Monday, June 29, 2009

The intersection of the online/sharing culture, copyright, and photography

Seth Anderson at B12 Solipsism has an excellent series of posts (here, here, and here) about the intersection of the new online/sharing culture, copyright, and photography.

The first post is about the issue of copyright and fair use--many people fail to understand that "fair use" means you have already violated copyright, but you have a valid legal excuse. In photography, Seth points out that the ability to take an excerpt is potentially not possible, leaving every use of a photograph without permission a copyright violation.

The second post is a dust-up by a writer for the New York Times, who argued it was okay to print out a copy of any Flickr photograph and put it up in your private residence. This did not go over well with people who create--i.e., the photographers. While it may be ok for certain Creative Commons and Public Domain photographs, it is a violation of copyright to do that to a owned photograph. The legal question is, as I mentioned above, is this use considered Fair? You would be surprised at the muddled mess in the case law. A professor for instance lost a copyright case because he made personal copies of many science papers and kept them in his office. The turning distinction on that case was the amount of papers he made copies of that drove the copyright violation from "fair use" to a civil violation. Is one printed photo fair use? What if you decorate your whole apartment with them? What size can your print fairly? What about your friends' apartments?

The issues are completely muddy and complex--as a photographer, for instance, I feel I should be compensated for my work. Websites like say Chicagoist or Treehugger use flickr CC shared images to illustrate their stories. In the traditional media, the photographer would be compensated for their work, either by being employed or by a fee. This is not being done at all for most of the non-traditional sites on the internet. It is also a truth that these sites probably couldn't afford the going rate for photographs. Getting your image out for people to see for a photographer is a very important thing, but is it driving the image creation business out of a profession and into the hands of casual photographers? (The latin term amateur is perfect for here but misused--these photographers love what they do and are often just as good as a pro, but the amateurs are not paid).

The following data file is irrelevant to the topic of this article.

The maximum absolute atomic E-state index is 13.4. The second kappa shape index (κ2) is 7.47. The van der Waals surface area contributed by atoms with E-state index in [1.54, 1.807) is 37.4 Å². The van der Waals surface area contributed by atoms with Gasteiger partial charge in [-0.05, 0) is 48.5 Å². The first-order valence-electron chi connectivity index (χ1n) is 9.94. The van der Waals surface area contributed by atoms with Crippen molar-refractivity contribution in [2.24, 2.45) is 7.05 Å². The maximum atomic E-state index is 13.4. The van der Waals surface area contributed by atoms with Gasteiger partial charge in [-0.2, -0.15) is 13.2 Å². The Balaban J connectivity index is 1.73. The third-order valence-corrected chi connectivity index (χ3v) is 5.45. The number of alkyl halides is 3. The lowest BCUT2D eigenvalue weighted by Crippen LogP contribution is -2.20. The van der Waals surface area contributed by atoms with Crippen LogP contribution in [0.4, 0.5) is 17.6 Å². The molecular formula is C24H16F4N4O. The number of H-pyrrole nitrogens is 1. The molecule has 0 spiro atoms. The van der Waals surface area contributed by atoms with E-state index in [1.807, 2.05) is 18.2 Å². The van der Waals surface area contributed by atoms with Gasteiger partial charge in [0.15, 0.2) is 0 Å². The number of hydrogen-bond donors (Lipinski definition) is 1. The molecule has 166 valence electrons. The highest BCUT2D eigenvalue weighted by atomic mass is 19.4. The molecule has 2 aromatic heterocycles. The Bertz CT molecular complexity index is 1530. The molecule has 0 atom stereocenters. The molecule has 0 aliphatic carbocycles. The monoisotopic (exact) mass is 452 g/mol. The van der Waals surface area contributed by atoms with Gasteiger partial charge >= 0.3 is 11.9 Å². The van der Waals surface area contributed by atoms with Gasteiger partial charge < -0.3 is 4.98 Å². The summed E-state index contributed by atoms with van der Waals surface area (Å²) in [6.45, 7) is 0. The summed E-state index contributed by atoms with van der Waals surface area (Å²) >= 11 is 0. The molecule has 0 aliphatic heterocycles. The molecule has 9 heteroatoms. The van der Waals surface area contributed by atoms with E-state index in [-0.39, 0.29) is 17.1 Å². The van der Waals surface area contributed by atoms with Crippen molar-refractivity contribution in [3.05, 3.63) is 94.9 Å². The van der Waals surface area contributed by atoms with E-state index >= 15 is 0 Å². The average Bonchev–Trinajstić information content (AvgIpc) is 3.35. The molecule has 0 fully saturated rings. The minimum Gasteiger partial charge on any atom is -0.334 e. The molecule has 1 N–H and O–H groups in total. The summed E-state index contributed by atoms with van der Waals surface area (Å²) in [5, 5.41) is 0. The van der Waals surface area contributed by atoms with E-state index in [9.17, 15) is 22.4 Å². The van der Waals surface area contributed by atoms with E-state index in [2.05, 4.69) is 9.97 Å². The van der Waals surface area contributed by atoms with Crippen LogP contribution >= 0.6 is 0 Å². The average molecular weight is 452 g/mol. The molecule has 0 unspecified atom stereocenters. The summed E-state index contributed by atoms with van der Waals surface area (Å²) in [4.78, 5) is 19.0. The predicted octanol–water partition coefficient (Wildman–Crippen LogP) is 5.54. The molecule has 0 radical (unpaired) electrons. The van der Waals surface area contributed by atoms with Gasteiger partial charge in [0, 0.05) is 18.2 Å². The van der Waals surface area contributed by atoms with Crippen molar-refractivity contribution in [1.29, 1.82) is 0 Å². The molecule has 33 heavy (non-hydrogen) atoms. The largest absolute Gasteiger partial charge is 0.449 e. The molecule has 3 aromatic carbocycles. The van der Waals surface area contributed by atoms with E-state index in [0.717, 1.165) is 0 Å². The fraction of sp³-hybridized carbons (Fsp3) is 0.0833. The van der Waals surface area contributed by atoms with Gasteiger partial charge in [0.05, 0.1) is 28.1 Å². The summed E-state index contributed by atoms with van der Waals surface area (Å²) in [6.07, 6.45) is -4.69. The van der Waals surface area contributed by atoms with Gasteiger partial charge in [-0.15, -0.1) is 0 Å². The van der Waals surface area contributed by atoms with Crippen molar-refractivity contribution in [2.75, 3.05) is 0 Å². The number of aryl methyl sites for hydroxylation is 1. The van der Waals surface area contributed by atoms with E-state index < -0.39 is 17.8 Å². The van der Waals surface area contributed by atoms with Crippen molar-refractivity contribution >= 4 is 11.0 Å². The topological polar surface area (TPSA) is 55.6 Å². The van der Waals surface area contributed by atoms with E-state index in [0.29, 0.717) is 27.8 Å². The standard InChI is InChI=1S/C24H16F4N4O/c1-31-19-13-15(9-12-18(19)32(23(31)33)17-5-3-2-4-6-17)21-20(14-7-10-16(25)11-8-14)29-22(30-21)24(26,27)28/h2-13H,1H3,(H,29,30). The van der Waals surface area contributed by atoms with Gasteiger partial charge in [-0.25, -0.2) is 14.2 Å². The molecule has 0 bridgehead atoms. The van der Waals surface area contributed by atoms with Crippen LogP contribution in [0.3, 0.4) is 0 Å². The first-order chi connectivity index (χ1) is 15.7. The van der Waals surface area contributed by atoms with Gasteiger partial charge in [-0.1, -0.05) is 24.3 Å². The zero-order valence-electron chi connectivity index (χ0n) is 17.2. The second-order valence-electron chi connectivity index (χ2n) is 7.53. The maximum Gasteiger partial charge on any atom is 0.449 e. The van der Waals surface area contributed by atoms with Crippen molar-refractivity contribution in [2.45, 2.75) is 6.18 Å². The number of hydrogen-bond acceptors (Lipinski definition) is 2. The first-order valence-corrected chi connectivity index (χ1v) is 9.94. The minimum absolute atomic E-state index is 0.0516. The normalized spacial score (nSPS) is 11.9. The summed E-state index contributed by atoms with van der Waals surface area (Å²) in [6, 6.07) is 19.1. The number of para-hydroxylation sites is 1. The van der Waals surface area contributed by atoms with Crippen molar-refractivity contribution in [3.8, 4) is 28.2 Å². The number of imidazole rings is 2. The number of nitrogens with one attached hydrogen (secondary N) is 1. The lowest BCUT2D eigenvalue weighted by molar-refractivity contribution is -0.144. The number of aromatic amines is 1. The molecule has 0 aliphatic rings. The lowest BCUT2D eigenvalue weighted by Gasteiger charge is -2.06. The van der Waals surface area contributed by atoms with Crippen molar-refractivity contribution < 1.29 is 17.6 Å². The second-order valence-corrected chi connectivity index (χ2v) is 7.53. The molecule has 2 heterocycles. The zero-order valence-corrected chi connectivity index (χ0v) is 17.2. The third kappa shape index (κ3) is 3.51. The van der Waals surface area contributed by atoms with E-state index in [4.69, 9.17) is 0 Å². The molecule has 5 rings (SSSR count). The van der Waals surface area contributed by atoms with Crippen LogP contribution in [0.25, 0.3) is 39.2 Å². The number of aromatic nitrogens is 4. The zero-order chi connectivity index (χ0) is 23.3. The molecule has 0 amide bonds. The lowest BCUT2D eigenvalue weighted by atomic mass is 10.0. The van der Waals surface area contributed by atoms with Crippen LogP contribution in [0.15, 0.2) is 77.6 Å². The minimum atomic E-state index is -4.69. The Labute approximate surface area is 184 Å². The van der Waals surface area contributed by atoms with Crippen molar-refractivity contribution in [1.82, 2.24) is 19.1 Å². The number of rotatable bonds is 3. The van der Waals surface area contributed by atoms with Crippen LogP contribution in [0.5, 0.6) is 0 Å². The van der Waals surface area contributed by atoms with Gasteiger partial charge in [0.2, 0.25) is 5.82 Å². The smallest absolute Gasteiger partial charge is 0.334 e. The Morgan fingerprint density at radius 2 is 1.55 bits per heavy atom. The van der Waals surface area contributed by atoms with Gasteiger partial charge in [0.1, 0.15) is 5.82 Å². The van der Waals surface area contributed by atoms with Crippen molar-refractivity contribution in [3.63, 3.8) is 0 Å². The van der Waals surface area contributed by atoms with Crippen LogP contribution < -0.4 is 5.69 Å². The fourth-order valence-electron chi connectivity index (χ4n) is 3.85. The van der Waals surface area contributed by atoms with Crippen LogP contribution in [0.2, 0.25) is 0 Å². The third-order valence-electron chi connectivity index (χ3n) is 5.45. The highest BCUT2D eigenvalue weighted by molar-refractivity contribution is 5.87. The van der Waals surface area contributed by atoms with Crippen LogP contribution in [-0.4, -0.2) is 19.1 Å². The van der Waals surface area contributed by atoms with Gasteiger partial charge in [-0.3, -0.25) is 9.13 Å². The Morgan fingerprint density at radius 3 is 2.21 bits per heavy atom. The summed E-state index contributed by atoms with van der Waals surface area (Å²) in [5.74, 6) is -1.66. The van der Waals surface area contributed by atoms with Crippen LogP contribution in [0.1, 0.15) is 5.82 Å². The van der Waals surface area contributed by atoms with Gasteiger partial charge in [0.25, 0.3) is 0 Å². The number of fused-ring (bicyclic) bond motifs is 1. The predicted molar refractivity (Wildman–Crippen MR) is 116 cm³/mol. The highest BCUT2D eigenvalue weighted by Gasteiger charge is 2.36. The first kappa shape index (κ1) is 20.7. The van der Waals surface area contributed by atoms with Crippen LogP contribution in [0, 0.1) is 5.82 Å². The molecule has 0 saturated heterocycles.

You would be surprised what it costs to get the rights to every photograph in a magazine. Years ago I was paid once for an image covering less than 1/4 of a page in a small publication more than it costs for ten years of Flickr Pro. More recently, if someone can't get the image use for free, they move on to find another CC licensed image. At what point do I give away my images? For specific charity non-profits? For non-profits? The National Geographic Society is a non-profit, should they get images for free? For school textbooks? For medical school textbooks? There are no good answers, except I am sure there will be fewer pro photographers out there in the future.

There is also the new culture driven out of the Free Software/File Sharing culture where the belief is all content is free and the driving force behind creation of works is not the desire to make money; if you make money you have to find a way to do it selling something tangible, whether it be technical support, concerts, or physical items. This belief is moving beyond the software paradigm, is being fought in the music and movie industries (and being lost completely by the industries), and now is moving into books, photography, and other creative markets. Google was asking illustrators to create for free custom themes for the search engine. Google, a company with a 134 Billion market capitalization, was asking artists to work for free.

I benefit from many of these changes. I listen to music online (and I also still buy CDs, old fashioned me). I work in a field that utilizes free software every day. It is conflicting internally to know that somewhere an artisan may end their craft because they cannot afford to continue, because I chose the free option. I also know there are things I cannot do unless the cost is cheap enough for me to afford. For me, much work remains to allow the creative domains and artists the ability to ply their crafts in the future. I do not know how to get there from here.

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